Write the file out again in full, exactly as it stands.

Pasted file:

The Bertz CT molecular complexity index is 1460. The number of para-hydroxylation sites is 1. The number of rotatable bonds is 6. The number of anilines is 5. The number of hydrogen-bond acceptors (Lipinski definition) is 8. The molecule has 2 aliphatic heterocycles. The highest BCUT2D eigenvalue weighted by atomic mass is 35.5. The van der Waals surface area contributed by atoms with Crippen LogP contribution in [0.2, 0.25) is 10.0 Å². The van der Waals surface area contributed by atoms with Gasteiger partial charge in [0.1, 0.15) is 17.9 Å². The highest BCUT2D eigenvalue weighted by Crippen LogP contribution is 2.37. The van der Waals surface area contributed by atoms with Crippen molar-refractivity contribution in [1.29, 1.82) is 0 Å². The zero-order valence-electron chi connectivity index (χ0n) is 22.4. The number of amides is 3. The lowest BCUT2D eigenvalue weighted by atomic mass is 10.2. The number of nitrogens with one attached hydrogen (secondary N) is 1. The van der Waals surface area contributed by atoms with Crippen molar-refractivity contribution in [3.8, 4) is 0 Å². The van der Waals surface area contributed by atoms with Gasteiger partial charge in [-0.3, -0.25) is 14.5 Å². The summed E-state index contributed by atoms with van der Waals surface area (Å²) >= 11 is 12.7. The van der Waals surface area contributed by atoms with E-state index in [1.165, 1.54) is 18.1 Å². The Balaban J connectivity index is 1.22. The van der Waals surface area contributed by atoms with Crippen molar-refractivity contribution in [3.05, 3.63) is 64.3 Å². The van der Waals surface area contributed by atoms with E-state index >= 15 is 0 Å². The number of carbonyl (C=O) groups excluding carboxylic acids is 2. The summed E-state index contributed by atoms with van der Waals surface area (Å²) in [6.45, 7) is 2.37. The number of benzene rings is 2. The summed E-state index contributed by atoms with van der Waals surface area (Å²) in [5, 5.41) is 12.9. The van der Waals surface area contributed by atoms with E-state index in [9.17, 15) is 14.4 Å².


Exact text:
The Bertz CT molecular complexity index is 1460. The number of para-hydroxylation sites is 1. The number of rotatable bonds is 6. The number of anilines is 5. The number of hydrogen-bond acceptors (Lipinski definition) is 8. The molecule has 2 aliphatic heterocycles. The highest BCUT2D eigenvalue weighted by atomic mass is 35.5. The van der Waals surface area contributed by atoms with Crippen LogP contribution in [0.2, 0.25) is 10.0 Å². The van der Waals surface area contributed by atoms with Gasteiger partial charge in [0.1, 0.15) is 17.9 Å². The highest BCUT2D eigenvalue weighted by Crippen LogP contribution is 2.37. The van der Waals surface area contributed by atoms with Crippen molar-refractivity contribution in [1.29, 1.82) is 0 Å². The zero-order valence-electron chi connectivity index (χ0n) is 22.4. The number of amides is 3. The lowest BCUT2D eigenvalue weighted by atomic mass is 10.2. The number of nitrogens with one attached hydrogen (secondary N) is 1. The van der Waals surface area contributed by atoms with Crippen molar-refractivity contribution in [3.8, 4) is 0 Å². The van der Waals surface area contributed by atoms with Gasteiger partial charge in [-0.3, -0.25) is 14.5 Å². The summed E-state index contributed by atoms with van der Waals surface area (Å²) >= 11 is 12.7. The van der Waals surface area contributed by atoms with E-state index in [1.165, 1.54) is 18.1 Å². The Balaban J connectivity index is 1.22. The van der Waals surface area contributed by atoms with Crippen molar-refractivity contribution in [3.05, 3.63) is 64.3 Å². The van der Waals surface area contributed by atoms with E-state index >= 15 is 0 Å². The number of carbonyl (C=O) groups excluding carboxylic acids is 2. The summed E-state index contributed by atoms with van der Waals surface area (Å²) in [6.45, 7) is 2.37. The number of benzene rings is 2. The summed E-state index contributed by atoms with van der Waals surface area (Å²) in [5, 5.41) is 12.9. The van der Waals surface area contributed by atoms with E-state index in [9.17, 15) is 14.4 Å².